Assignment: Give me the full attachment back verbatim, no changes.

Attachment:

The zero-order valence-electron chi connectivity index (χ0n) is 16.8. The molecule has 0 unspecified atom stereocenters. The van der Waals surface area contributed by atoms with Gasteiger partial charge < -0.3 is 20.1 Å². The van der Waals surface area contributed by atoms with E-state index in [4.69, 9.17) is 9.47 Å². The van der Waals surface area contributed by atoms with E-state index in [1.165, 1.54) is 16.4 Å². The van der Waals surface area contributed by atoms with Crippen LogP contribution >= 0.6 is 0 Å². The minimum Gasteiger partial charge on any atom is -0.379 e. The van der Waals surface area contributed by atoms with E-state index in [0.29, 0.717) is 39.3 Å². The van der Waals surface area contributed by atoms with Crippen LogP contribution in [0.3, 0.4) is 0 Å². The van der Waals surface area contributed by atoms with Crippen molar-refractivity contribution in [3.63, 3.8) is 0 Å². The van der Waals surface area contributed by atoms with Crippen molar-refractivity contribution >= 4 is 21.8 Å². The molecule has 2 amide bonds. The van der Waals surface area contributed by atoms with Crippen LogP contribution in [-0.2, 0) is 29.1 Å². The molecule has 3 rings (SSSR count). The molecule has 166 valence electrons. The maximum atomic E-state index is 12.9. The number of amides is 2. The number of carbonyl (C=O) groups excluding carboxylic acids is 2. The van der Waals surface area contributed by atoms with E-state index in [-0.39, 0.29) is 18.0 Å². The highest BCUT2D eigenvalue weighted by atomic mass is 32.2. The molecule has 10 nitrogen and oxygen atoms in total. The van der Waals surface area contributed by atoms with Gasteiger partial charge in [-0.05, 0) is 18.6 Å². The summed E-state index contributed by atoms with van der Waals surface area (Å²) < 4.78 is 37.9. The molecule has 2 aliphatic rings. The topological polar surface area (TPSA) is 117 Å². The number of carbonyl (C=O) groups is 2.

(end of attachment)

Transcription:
The zero-order valence-electron chi connectivity index (χ0n) is 16.8. The molecule has 0 unspecified atom stereocenters. The van der Waals surface area contributed by atoms with Gasteiger partial charge < -0.3 is 20.1 Å². The van der Waals surface area contributed by atoms with E-state index in [4.69, 9.17) is 9.47 Å². The van der Waals surface area contributed by atoms with E-state index in [1.165, 1.54) is 16.4 Å². The van der Waals surface area contributed by atoms with Crippen LogP contribution >= 0.6 is 0 Å². The minimum Gasteiger partial charge on any atom is -0.379 e. The van der Waals surface area contributed by atoms with E-state index in [0.29, 0.717) is 39.3 Å². The van der Waals surface area contributed by atoms with Crippen LogP contribution in [0.3, 0.4) is 0 Å². The van der Waals surface area contributed by atoms with Crippen molar-refractivity contribution in [3.63, 3.8) is 0 Å². The van der Waals surface area contributed by atoms with Crippen molar-refractivity contribution >= 4 is 21.8 Å². The molecule has 2 amide bonds. The van der Waals surface area contributed by atoms with Crippen LogP contribution in [-0.2, 0) is 29.1 Å². The molecule has 3 rings (SSSR count). The molecule has 166 valence electrons. The maximum atomic E-state index is 12.9. The number of amides is 2. The number of carbonyl (C=O) groups excluding carboxylic acids is 2. The van der Waals surface area contributed by atoms with E-state index in [-0.39, 0.29) is 18.0 Å². The highest BCUT2D eigenvalue weighted by atomic mass is 32.2. The molecule has 10 nitrogen and oxygen atoms in total. The van der Waals surface area contributed by atoms with Gasteiger partial charge in [-0.05, 0) is 18.6 Å². The summed E-state index contributed by atoms with van der Waals surface area (Å²) < 4.78 is 37.9. The molecule has 2 aliphatic rings. The topological polar surface area (TPSA) is 117 Å². The number of carbonyl (C=O) groups is 2.